Getting a Good Marxist Education, According to Harvard Students



The Harvard Communist was published by Harvard’s Youth Communist League in the 1930s and 40s. While the publication initially served as a platform for communist ideologies, it later transitioned into a collection of succinct news items, informed by communist analysis.



In the midst of Cold War tensions post-World War II, the poet Langston Hughes caught the attention of the FBI for his left-leaning work. The FBI, suspicious that Hughes had communist ties, compiled a lengthy file on him. That file — now available in the Harvard Archives — contains a photocopied title page of a student publication: “The Harvard Communist.”

The Harvard Communist was published by Harvard’s Youth Communist League in the 1930s and 40s. While the publication initially served as a platform for communist ideologies, it later transitioned into a collection of succinct news items, informed by communist analysis.

The Harvard Communist first appeared on Harvard’s publication scene in 1935, approximately one year after Harvard’s YCL was founded. The Youth Communist League USA was founded in Berlin in 1919 and came to the United States in 1922. Before the group made its presence known on campus with a magazine, it was a secret club. The group did not believe that its secretive nature made it “unusual” on campus, for there were other “secret clubs.” It existed covertly merely for “practical reasons.”

harvard-communist-magazine
An old cover of The Harvard Communist. HUD 3891.235. Harvard University Archives.

At that time, the open expression of communist, or even radically liberal, views could potentially lead to investigations. The House Un-American Activities Committee was formed in 1938; later, hearings and blacklistings could put one’s future in jeopardy.

The Harvard Youth Communist League likely viewed its secrecy as necessary for preserving both the YCL’s reputation and its own.

But, in the April 1937 Harvard Communist issue, the YCL nonetheless proclaimed itself the “finest” club on campus, citing its dedication to the working class.

The article, “The YCL at Harvard” described the League’s broad purpose and goals. To summarize them, they inserted a quote from Lenin, which stated that in order to be “a real Communist,” one must receive a “Communist education.” Such an education promotes directing “one’s work, one’s strength to the common good.” The YCL interpreted this statement as a call to unite students in order to achieve peace and progress, abandon discrimination and prejudice, and ensure that their peers receive a “truly liberal” education.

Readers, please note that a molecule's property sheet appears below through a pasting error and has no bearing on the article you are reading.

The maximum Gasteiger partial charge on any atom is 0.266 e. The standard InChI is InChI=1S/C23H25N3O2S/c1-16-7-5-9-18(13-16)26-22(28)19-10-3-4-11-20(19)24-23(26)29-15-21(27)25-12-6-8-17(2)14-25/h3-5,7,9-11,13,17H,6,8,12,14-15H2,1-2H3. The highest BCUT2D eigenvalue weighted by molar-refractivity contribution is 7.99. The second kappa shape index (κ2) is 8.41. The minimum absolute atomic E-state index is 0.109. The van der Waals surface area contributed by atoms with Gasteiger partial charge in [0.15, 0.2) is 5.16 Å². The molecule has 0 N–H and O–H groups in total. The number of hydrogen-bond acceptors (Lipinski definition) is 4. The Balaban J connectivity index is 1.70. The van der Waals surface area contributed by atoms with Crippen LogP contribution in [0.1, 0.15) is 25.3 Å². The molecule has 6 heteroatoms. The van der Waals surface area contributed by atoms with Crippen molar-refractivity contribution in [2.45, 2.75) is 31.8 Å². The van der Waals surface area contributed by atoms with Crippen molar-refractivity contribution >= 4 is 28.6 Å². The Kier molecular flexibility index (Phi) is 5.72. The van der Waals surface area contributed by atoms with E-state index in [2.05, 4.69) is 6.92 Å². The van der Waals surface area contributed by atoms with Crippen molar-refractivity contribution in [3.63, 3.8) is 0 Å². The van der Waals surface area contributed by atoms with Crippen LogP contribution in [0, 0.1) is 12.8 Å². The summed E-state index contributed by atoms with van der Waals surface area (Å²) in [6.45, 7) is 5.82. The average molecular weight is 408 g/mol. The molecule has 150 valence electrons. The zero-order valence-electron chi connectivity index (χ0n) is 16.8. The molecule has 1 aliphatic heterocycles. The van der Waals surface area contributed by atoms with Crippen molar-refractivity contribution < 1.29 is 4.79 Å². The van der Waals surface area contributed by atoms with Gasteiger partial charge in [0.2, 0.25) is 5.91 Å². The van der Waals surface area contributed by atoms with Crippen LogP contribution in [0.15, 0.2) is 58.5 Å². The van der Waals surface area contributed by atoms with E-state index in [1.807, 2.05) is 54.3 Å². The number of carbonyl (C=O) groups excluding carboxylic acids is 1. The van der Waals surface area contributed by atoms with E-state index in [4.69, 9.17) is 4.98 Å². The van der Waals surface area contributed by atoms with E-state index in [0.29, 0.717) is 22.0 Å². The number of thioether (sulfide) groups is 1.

Members of the YCL envisioned this education as one with extreme respect for Communist philosophy — “the highest and most advanced development of human thought, being true scientific methodology applied especially to the social sciences.”

communist-cover
An April 1937 cover of The Harvard Communist. HUD 3891.235. Harvard University Archives.

Harvard’s YCL members studied not only to become good Harvard students, but to become true Marxist scholars. “At Harvard then, we are a university within a university,” they wrote in the pages of the Harvard Communist. They were on two simultaneous academic missions: one within Harvard, and one within Marxist studies more broadly.

Those two “universities” were not always harmonious. The first two editions of the magazine criticized Harvard, stating that Harvard’s system of tuition and scholarships is designed to “seduce the more capable minds of the lower middle-class and proletariat into supporting the capitalist class.” The students from lower and middle classes need to have a greater intellectual ability to gain admittance, the magazine stated, and then face “a disadvantage scholastically with those who do not need to work.”

The second edition of the Harvard Communist continued this complaint in the form of a dreary short story. The main character is a bright worker who gives up an intellectual future at an unnamed university because of the insurmountable tuition.

The Crimson satirized the fledgling publication after the editors printed their second issue in 1935 with lines such as “unfortunately grammar gets the better of the writer” and “the sensational publication soon dips into discussions of events of world-shaking importance."

However, the YCL would eventually turn away from long magazine issues to short news bulletins. On December 4, 1939, the League took a distinct anti-war stance.

A simple, single-page leaflet titled “What’s behind the news?” ends with a dramatic exclamation: “AMERICAN PRO-WAR GROUPS ATTEMPT TO WHIP UP WAR HYSTERIA IN ORDER TO INVOLVE THE UNITED STATES IN THE EUROPEAN CONFLICT…. IS THIS NEUTRALITY? IS THE U.S. HEADED TOWARD WAR?”

Once Japan declared war on the U.S., the YCL’s attitude toward the war completely changed and it began inserting headlines such as, “Attack Hitler Now! Open A Western Front In Europe!”

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An "Attack Hitler Now! Open a Western Front in Europe" flyer. HUD 3891. Harvard University Archives.

It began taking an anti-fascist and incredibly patriotic stance. The group pledged full support to the government, committing itself to “join with all loyal Americans in pledging our unqualified support to any steps our President and Congress may take to meet the crisis.”

The YCL made multiple comments about how “real” Americans supported government during the pressing time that was WWII.

Decades later, this was the polarizing rhetoric that would be used against communists in the midst of the Cold War. But by then, the Harvard Communist had ceased its publication.